A Fingerprint Scanner That Can Capture Prints From 20 Feet Away
Scanning Fingerprints at a Distance University of Kentucky
Gaining access to your gym or office building could soon be as simple as waving a hand at the front door. A Hunsville, Ala.-based company called IDair is developing a system that can scan and identify a fingerprint from nearly 20 feet away. Coupled with other biometrics, it could soon allow security systems to grant or deny access from a distance, without requiring users to stop and scan a fingerprint, swipe an ID card, or otherwise lose a moment dealing with technology.
Currently IDair’s primary customer is the military, but the startup wants to open up commercially to any business or enterprise that wants to put a layer of security between its facilities and the larger world. A gym chain is already beta testing the system (no more using your roommate’s gym ID to get in a free workout), and IDair’s founder says that at some point his technology could enable purchases to be made biometrically, using fingerprints and irises as unique identifiers rather than credit card numbers and data embedded in magnetic strips or RFID chips. The technology works much in the same way satellites process terrain imagery, using a lot of edge detection and image sharpening to turn a fingerprint captured at a distance into a usable and identifiable image. Since users don’t have to touch a fingerprint scanner, there’s no problem with the imaging surface becoming fouled. And of course, additional layers of security like facial recognition can be piled on to make up a more robust, complete biometric profile of a person that provides that individual with access without the need for a key or passcode, either of which can be lost, stolen, or shared without authorization.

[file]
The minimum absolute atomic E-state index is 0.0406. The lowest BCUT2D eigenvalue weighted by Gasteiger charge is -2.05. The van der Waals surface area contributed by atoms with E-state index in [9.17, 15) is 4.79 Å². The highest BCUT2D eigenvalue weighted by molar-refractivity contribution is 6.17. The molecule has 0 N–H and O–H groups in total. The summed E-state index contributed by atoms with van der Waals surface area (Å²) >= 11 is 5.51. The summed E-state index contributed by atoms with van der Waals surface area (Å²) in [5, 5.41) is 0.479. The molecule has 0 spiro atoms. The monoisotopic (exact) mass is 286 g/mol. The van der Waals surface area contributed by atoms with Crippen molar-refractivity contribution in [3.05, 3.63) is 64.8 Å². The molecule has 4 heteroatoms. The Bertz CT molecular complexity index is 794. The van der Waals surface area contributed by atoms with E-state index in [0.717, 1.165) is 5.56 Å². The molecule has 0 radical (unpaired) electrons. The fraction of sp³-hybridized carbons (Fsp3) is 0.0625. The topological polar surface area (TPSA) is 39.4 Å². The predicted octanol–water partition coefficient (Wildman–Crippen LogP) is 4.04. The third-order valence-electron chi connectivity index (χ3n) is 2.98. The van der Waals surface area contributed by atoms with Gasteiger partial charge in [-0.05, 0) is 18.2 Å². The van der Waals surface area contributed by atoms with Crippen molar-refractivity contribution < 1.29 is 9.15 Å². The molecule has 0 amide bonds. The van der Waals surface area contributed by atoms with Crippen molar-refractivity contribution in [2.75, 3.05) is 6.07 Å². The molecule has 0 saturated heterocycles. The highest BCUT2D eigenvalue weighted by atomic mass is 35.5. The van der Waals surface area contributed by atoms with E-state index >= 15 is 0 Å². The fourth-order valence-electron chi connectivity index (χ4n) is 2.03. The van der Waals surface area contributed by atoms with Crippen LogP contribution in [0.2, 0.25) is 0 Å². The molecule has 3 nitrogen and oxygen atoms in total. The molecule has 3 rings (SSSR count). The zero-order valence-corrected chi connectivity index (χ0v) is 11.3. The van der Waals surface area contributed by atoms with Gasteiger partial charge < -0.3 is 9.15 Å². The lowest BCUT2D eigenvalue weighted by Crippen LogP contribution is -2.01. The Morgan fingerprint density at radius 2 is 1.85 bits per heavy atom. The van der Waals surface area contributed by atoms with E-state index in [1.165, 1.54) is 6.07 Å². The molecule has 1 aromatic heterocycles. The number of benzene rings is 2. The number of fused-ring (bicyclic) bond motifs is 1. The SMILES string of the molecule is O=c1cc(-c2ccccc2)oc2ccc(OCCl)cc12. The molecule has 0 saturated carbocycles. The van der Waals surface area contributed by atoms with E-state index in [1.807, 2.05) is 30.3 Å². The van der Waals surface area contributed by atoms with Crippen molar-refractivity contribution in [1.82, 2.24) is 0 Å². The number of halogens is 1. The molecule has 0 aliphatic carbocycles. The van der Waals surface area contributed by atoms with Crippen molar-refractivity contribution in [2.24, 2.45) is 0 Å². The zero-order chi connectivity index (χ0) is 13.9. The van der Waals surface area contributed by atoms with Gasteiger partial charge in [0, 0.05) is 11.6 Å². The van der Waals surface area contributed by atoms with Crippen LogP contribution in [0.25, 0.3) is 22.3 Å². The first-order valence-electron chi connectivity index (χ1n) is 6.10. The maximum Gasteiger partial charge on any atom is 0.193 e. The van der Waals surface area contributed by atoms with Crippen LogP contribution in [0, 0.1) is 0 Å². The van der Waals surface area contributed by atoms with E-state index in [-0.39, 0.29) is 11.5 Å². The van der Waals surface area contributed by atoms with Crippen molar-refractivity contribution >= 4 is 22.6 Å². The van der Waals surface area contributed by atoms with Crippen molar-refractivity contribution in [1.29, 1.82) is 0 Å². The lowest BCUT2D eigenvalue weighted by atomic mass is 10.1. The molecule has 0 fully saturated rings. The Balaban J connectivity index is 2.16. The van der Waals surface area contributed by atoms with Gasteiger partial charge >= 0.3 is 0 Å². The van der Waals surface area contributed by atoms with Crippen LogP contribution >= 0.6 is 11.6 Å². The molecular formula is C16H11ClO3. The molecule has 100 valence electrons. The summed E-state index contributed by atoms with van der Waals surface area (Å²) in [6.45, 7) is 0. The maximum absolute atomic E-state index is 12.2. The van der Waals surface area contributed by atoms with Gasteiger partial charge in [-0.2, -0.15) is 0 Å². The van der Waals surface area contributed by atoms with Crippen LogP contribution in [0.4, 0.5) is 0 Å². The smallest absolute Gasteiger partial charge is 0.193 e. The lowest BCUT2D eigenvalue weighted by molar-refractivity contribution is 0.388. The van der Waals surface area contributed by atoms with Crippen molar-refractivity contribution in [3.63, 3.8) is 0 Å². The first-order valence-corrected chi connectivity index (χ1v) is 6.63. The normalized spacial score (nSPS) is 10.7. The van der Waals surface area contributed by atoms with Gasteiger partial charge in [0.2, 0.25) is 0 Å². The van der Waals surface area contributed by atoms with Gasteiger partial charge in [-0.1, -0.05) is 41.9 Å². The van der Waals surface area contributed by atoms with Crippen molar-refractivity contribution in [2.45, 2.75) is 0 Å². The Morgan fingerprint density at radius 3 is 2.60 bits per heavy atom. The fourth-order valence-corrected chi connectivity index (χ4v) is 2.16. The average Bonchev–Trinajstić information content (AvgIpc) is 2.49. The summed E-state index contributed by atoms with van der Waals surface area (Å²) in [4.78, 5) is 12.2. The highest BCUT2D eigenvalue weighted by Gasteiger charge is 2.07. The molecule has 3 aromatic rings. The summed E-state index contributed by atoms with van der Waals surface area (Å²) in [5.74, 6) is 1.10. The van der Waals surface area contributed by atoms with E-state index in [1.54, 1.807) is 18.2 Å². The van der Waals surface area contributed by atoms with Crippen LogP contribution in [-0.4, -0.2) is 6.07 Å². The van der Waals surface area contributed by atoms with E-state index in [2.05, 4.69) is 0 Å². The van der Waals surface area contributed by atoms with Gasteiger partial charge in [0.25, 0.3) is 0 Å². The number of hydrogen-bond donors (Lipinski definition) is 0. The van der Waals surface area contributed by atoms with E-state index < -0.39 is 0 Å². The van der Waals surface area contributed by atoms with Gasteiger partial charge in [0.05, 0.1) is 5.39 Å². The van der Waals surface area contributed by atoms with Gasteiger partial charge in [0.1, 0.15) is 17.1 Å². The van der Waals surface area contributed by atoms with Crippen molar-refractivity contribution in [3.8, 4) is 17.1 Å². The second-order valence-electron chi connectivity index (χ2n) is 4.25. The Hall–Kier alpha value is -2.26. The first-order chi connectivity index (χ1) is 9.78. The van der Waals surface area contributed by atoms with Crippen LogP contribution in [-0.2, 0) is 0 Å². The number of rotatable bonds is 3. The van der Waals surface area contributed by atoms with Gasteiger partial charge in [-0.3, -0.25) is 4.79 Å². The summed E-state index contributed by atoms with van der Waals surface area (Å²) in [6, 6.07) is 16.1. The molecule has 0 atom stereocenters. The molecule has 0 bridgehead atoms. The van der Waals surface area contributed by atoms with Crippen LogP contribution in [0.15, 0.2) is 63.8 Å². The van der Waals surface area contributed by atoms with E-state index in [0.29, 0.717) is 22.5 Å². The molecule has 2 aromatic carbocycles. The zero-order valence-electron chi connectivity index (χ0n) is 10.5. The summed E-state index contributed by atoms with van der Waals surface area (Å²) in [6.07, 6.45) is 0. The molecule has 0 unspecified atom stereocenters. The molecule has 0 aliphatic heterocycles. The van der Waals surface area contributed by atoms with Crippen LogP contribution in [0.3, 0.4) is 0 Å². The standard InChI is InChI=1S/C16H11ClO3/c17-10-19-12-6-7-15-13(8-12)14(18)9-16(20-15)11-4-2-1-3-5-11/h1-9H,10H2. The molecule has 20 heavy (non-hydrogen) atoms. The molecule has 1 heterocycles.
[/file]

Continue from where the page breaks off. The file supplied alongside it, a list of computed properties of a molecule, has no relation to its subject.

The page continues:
Naturally, all this recording of biometric data raises privacy concerns (our shared, technology-heavy, data-centric future seems to be riddled with those). But it also raises the prospect of better, more robust security systems as well as a certain ease of use that is appealing. As long as we’re going to have billboards that tailor ads to you by mining your biometric profile (or your wallet) for clues about your demographic profile, we might as well get some extra security out of the deal. And IDair’s system is fairly affordable: a basic one-fingerprint scanner starts at less than $2,000.